Mr Swart asked who monitored whether jobs were created.
Mr Donaldson noted that this was one of the reasons for delay. Each implementer must have a plan for monitoring and evaluation, and a separate independent monitoring and evaluation team was also being set up, which would check to see that jobs were created and would also try to establish where the successes were in creating jobs, to replicate this in other areas.
The Chairperson asked where interested individuals could access more information.
Mr Donaldson responded that the Jobs Fund had a call line and office to which inquiries could be directed, and that National Treasury could also provide information.
Ms Yengeni asked for clarification on the delays in establishing monitoring plans, and asked whether these were linked to the delays in implementation.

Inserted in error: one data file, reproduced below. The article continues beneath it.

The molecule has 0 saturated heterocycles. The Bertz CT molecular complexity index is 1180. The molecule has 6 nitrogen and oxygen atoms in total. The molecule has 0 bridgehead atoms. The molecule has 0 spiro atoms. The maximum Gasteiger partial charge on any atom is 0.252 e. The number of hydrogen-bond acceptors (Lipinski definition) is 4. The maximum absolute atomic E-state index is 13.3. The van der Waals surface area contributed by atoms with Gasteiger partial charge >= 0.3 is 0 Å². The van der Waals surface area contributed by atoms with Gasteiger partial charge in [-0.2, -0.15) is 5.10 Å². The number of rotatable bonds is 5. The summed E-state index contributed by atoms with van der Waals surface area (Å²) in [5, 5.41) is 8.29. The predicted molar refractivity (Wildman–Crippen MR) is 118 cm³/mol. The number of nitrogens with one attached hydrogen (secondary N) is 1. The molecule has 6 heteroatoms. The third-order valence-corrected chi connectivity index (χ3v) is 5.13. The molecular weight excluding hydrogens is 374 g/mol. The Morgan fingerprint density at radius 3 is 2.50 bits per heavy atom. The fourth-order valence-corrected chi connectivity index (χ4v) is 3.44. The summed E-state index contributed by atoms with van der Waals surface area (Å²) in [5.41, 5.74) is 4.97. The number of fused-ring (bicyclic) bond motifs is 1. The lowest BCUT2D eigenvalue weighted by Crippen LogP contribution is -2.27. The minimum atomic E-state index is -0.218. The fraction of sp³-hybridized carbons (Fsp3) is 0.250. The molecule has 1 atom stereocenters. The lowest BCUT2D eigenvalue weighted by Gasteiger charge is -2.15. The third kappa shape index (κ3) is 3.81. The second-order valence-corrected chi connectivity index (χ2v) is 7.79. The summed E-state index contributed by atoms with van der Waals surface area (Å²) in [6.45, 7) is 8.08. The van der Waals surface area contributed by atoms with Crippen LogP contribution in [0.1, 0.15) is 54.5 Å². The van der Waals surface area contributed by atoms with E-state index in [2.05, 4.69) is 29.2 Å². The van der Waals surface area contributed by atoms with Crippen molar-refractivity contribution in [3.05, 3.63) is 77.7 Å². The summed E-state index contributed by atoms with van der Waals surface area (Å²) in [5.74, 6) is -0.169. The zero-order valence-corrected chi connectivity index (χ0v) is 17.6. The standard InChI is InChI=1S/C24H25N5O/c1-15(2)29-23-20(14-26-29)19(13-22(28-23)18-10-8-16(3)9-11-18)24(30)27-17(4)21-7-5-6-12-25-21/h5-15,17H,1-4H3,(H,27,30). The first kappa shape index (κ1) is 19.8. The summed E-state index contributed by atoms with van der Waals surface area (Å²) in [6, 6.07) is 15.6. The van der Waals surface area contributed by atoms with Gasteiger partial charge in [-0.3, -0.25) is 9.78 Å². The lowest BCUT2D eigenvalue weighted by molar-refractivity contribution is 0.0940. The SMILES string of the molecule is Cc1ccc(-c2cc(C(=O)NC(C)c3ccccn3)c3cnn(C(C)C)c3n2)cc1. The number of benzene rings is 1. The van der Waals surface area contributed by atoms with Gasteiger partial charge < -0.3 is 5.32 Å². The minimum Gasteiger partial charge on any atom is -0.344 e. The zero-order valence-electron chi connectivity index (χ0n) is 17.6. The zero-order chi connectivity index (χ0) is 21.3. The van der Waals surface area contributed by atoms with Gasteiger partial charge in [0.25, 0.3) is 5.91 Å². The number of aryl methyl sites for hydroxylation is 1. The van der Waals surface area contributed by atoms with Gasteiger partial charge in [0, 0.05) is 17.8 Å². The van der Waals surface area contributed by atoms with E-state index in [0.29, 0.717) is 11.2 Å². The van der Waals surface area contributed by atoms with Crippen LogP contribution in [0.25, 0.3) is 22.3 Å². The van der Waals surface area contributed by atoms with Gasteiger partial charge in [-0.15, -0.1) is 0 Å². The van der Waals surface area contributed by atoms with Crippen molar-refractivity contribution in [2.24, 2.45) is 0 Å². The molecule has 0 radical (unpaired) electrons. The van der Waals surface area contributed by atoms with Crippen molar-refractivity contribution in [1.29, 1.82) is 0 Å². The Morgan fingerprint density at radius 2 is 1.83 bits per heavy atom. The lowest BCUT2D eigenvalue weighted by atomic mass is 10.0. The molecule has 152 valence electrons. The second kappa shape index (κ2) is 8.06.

Mr Donaldson said that new programmes often were over-optimistic in their budgeting, and the spending was likely to pick up. He also said that underspending should always be seen in the context that budgets were maximum allowances for spending, so that there would always be some level of underspending, in cases of uncertainty, to allow for flexibility, and to ensure that there more was not spent than was available. He stressed that this was not to be seen as a casual approach, but the reality was that 100% spending was rarely possible
Ms Yengeni understood these reasons for under spending, but said that in practice many departments repeatedly underspent, and wanted to know what could be done to address this. She noted the challenges around infrastructure development, and, referring to the Committee’s recent visit to Eastern Cape, said that lack of capacity was a significant factor for the difficulties in the Department of Basic Education’s infrastructure development.